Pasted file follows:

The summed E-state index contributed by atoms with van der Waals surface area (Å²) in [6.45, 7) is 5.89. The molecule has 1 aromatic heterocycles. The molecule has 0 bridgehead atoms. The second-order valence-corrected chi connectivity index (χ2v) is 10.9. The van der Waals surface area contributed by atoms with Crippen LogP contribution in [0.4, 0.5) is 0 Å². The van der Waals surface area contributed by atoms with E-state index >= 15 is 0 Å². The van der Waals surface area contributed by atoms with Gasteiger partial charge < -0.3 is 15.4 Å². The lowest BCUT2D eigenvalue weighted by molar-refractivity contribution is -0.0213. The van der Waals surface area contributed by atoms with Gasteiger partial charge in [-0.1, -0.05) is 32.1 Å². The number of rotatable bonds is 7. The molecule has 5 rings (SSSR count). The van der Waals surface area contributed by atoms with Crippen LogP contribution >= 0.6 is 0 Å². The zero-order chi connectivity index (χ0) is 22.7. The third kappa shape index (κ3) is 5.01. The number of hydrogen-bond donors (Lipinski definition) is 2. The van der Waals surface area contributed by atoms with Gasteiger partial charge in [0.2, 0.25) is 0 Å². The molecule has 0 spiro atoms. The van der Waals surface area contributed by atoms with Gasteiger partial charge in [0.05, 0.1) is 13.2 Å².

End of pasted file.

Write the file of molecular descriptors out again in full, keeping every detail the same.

The summed E-state index contributed by atoms with van der Waals surface area (Å²) in [6.45, 7) is 5.89. The molecule has 1 aromatic heterocycles. The molecule has 0 bridgehead atoms. The second-order valence-corrected chi connectivity index (χ2v) is 10.9. The van der Waals surface area contributed by atoms with Crippen LogP contribution in [0.4, 0.5) is 0 Å². The van der Waals surface area contributed by atoms with E-state index >= 15 is 0 Å². The van der Waals surface area contributed by atoms with Gasteiger partial charge < -0.3 is 15.4 Å². The lowest BCUT2D eigenvalue weighted by molar-refractivity contribution is -0.0213. The van der Waals surface area contributed by atoms with Gasteiger partial charge in [-0.1, -0.05) is 32.1 Å². The number of rotatable bonds is 7. The molecule has 5 rings (SSSR count). The van der Waals surface area contributed by atoms with Crippen LogP contribution >= 0.6 is 0 Å². The zero-order chi connectivity index (χ0) is 22.7. The third kappa shape index (κ3) is 5.01. The number of hydrogen-bond donors (Lipinski definition) is 2. The van der Waals surface area contributed by atoms with Gasteiger partial charge in [0.2, 0.25) is 0 Å². The molecule has 0 spiro atoms. The van der Waals surface area contributed by atoms with Gasteiger partial charge in [0.05, 0.1) is 13.2 Å².